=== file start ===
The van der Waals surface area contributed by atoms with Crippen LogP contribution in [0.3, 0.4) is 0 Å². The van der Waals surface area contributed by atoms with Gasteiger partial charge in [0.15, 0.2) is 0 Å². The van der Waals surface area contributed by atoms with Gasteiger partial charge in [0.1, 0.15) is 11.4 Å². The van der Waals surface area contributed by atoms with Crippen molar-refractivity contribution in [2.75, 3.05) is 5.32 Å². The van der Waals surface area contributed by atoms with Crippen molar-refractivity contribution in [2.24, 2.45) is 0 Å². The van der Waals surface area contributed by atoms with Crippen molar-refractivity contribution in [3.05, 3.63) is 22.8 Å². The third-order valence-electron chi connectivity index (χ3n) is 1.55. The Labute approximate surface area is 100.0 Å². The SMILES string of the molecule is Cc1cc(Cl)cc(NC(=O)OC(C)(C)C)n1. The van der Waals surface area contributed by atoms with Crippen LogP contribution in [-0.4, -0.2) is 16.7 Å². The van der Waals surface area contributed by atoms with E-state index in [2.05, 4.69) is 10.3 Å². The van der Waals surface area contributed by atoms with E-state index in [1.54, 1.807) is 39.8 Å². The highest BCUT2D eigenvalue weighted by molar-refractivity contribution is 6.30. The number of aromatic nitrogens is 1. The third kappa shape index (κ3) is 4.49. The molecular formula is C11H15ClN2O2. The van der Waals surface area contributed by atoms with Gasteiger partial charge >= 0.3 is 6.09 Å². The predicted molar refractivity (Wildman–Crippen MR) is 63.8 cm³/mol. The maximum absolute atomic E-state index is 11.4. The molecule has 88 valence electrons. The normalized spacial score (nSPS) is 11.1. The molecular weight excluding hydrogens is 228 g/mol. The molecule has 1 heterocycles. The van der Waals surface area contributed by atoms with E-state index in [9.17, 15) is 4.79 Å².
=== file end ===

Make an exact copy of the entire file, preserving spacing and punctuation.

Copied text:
The van der Waals surface area contributed by atoms with Crippen LogP contribution in [0.3, 0.4) is 0 Å². The van der Waals surface area contributed by atoms with Gasteiger partial charge in [0.15, 0.2) is 0 Å². The van der Waals surface area contributed by atoms with Gasteiger partial charge in [0.1, 0.15) is 11.4 Å². The van der Waals surface area contributed by atoms with Crippen molar-refractivity contribution in [2.75, 3.05) is 5.32 Å². The van der Waals surface area contributed by atoms with Crippen molar-refractivity contribution in [2.24, 2.45) is 0 Å². The van der Waals surface area contributed by atoms with Crippen molar-refractivity contribution in [3.05, 3.63) is 22.8 Å². The third-order valence-electron chi connectivity index (χ3n) is 1.55. The Labute approximate surface area is 100.0 Å². The SMILES string of the molecule is Cc1cc(Cl)cc(NC(=O)OC(C)(C)C)n1. The van der Waals surface area contributed by atoms with Crippen LogP contribution in [-0.4, -0.2) is 16.7 Å². The van der Waals surface area contributed by atoms with E-state index in [2.05, 4.69) is 10.3 Å². The van der Waals surface area contributed by atoms with E-state index in [1.54, 1.807) is 39.8 Å². The highest BCUT2D eigenvalue weighted by molar-refractivity contribution is 6.30. The number of aromatic nitrogens is 1. The third kappa shape index (κ3) is 4.49. The molecular formula is C11H15ClN2O2. The van der Waals surface area contributed by atoms with Gasteiger partial charge >= 0.3 is 6.09 Å². The predicted molar refractivity (Wildman–Crippen MR) is 63.8 cm³/mol. The maximum absolute atomic E-state index is 11.4. The molecule has 88 valence electrons. The normalized spacial score (nSPS) is 11.1. The molecular weight excluding hydrogens is 228 g/mol. The molecule has 1 heterocycles. The van der Waals surface area contributed by atoms with E-state index in [9.17, 15) is 4.79 Å².